in Determining Status

The IRS applies what it considers to be the "common law" in determining the classification of workers. IRS Revenue Ruling 87-41 spells out twenty common law factors that are to be considered  (CLICK HERE to view the 20 factors). The IRS published these so that employers could correctly classify workers as employees or independent contractors and also to help independent contractors determine if they've been correctly classified or not.

To determine whether an individual is an employee or an independent contractor under the common law, the relationship of the worker and the business must be examined. All evidence of control and independence must be considered. In any employee-independent contractor determination, all information that provides evidence of the degree of control and the degree of independence must be considered. Facts that provide evidence of the degree of control and independence fall into three categories:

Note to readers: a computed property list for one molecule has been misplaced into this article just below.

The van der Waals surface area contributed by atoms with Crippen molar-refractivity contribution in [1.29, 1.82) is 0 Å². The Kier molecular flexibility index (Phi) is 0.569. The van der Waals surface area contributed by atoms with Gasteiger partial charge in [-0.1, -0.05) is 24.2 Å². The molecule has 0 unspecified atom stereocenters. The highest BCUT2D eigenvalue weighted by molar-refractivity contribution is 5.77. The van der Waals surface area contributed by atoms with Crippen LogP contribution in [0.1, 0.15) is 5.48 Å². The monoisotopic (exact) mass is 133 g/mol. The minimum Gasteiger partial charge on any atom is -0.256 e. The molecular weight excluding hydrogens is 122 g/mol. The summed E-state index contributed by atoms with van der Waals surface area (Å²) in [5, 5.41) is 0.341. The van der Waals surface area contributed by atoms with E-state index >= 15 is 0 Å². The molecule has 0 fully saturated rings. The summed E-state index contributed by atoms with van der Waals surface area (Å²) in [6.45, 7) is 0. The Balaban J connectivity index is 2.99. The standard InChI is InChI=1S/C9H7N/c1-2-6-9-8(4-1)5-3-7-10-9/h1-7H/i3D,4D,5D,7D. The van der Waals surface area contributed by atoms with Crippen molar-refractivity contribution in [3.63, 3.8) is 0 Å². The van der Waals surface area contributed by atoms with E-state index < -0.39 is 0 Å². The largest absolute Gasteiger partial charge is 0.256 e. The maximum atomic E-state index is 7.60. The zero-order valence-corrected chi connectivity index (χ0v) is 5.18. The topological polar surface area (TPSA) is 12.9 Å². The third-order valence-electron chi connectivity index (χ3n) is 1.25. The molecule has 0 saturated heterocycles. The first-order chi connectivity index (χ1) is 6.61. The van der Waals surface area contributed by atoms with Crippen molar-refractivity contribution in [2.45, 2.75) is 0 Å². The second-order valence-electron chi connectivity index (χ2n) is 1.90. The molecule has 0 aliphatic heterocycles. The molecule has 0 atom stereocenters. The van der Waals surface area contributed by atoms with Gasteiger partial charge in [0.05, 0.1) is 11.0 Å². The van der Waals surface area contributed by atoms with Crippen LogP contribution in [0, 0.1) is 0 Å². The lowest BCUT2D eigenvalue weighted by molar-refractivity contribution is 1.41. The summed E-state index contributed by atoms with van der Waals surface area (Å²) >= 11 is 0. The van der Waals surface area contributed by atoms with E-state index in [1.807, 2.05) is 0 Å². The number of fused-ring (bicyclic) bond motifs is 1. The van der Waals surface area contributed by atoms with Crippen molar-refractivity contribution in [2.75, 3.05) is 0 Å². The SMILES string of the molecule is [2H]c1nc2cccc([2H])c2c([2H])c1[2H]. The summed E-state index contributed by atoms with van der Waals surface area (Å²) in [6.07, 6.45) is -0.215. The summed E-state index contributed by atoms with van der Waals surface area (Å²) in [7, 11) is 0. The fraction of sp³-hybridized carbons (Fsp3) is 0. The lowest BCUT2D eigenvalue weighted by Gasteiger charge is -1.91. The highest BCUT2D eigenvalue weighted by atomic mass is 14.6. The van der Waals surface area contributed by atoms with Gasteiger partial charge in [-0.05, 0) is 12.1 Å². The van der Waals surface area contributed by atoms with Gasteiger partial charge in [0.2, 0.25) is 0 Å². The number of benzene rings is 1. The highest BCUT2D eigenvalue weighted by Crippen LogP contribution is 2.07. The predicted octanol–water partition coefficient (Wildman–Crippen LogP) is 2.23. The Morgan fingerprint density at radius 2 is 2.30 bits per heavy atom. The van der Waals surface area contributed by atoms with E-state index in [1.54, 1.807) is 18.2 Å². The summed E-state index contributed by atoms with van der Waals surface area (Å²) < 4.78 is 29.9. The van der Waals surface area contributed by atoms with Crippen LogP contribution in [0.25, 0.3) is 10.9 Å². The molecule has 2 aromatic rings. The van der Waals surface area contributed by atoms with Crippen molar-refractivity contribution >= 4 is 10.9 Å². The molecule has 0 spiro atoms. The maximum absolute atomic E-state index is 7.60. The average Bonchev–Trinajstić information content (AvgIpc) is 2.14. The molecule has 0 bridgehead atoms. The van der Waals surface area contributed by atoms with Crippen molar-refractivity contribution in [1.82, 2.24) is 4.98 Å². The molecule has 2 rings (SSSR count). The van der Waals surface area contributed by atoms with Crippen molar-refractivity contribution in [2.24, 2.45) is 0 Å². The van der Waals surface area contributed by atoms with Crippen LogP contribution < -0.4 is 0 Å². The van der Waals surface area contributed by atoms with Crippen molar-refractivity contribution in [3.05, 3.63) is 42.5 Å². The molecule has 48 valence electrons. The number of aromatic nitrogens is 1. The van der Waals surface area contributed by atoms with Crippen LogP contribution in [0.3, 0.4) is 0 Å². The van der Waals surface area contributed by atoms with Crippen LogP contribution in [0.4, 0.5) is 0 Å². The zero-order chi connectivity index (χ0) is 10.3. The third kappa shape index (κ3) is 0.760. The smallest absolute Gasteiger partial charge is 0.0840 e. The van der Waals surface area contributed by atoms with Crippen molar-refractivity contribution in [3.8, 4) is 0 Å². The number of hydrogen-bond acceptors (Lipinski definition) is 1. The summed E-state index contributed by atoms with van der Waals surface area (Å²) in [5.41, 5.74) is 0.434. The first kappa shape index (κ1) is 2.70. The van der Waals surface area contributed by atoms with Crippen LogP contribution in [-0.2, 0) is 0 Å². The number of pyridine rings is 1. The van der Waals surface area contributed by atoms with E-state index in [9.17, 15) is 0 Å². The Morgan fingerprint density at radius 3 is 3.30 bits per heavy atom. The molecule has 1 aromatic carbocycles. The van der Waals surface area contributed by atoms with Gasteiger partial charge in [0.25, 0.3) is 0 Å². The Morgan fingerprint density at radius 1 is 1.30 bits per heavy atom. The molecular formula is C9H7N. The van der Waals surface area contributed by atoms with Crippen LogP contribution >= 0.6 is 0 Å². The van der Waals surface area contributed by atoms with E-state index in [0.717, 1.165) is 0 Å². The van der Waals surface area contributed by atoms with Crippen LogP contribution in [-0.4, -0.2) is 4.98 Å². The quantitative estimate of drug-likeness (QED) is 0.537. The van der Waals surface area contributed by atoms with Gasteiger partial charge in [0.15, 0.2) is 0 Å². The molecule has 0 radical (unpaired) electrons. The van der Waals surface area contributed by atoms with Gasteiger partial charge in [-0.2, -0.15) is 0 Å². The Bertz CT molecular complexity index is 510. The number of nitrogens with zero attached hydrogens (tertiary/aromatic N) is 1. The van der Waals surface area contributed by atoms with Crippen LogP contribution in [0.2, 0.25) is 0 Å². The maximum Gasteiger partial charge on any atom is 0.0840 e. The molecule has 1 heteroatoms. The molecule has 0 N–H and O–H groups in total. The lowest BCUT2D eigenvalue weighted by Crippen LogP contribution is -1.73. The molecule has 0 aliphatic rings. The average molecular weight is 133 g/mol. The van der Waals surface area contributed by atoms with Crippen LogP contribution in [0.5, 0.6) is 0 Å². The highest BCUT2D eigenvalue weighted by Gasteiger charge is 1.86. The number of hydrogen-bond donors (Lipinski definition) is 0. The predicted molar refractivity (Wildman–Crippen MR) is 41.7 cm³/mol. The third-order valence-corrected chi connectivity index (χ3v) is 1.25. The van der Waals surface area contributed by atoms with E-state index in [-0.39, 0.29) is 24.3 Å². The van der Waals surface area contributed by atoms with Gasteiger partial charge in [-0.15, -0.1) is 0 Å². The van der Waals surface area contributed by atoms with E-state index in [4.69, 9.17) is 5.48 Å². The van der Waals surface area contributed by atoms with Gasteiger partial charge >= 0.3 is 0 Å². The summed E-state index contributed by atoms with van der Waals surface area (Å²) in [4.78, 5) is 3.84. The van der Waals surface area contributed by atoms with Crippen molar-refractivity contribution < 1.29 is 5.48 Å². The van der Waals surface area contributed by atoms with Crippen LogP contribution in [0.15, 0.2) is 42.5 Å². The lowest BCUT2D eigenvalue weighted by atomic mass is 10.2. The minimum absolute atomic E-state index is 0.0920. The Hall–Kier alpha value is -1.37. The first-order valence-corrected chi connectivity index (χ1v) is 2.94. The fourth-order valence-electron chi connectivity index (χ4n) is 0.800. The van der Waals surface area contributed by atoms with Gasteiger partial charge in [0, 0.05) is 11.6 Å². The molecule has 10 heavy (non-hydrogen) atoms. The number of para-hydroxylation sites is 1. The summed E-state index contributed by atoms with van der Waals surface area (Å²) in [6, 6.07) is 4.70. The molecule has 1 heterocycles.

• behavioral control
  • financial control, and
  • the type of relationship

Behavioral control:  Facts that show whether the business has a right to direct and control how the worker does the task for which the worker is hired include the type and degree of--
  • Instructions the business gives the worker. An employee is generally subject to the business' instructions about when, where, and how to work. All of the following are examples of types of instructions about how to do work:

    • When and where to do the work
    • What tools or equipment to use
    • What workers to hire or to assist with the work
    • Where to purchase supplies and services
    • What work must be performed by a specified individual
    • What order or sequence to follow